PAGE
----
I have friends who have young children and studied the whole "first cycle" or "Kindergarten only" who had a very tough time to survive energetically and socially. It is a challenge. Not to be taken lightly.
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Old 22.11.2017, 20:18
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Re: Early childhood and Primary teacher

I have been studying for the past 3.5 years for my primary degree, almost finished now, and yes, it has been very tough, and my children are teens, and German is my mother tongue.
You can work in early childhood education, it is what I did whenI first came to Switzerland, but salaries are very poor, especially if you do not have a Swiss qualification.
As for a 9 year old joining the Swiss system, doable, but if you are planning ahead, put the kids in some German classes before hand, they will be glad of every little bit when they arrive. Without German the first 6 months are really hard on the kids.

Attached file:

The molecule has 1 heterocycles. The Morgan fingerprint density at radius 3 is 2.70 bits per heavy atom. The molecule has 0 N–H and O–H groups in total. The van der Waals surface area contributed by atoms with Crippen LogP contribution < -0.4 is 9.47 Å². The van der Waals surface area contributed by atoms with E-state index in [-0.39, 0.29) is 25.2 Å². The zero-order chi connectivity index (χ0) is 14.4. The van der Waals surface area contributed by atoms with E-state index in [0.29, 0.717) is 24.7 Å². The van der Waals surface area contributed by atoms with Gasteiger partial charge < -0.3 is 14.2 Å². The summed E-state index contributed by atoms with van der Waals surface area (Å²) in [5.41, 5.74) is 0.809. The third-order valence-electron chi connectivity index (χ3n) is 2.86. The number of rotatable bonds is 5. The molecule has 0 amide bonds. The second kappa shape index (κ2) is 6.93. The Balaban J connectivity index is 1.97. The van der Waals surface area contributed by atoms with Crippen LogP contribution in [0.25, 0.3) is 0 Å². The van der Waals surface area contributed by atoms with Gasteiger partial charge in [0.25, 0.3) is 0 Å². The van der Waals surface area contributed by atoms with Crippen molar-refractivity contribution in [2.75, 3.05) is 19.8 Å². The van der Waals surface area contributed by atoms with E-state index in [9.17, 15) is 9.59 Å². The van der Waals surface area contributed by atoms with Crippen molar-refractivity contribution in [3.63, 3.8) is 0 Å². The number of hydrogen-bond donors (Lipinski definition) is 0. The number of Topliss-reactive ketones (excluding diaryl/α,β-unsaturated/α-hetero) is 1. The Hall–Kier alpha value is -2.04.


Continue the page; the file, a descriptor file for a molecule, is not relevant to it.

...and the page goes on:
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Old 22.11.2017, 22:13
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Re: Early childhood and Primary teacher

Congrats, swisscanmom! Are you already teaching? Did you do the Quereinsteiger?

I had it easier, studied at Kindergarten-Seminar - which was more like Gymnasium but with a lot of practical training. Still living at home and not burdened with having to earn money or using up savings.

When entering the workforce of teachers, I was not even of age, which was 20 years then!

I was the youngest of my class. At the time, you had an entrance exam and 120 hopeful girls went to the entrance test. I was told that being so young, I would never get in, they would take only 40 students. And on top of that, I had never been in Kindergarten, because we lived out in the sticks and Kindergarten was not mandatory yet.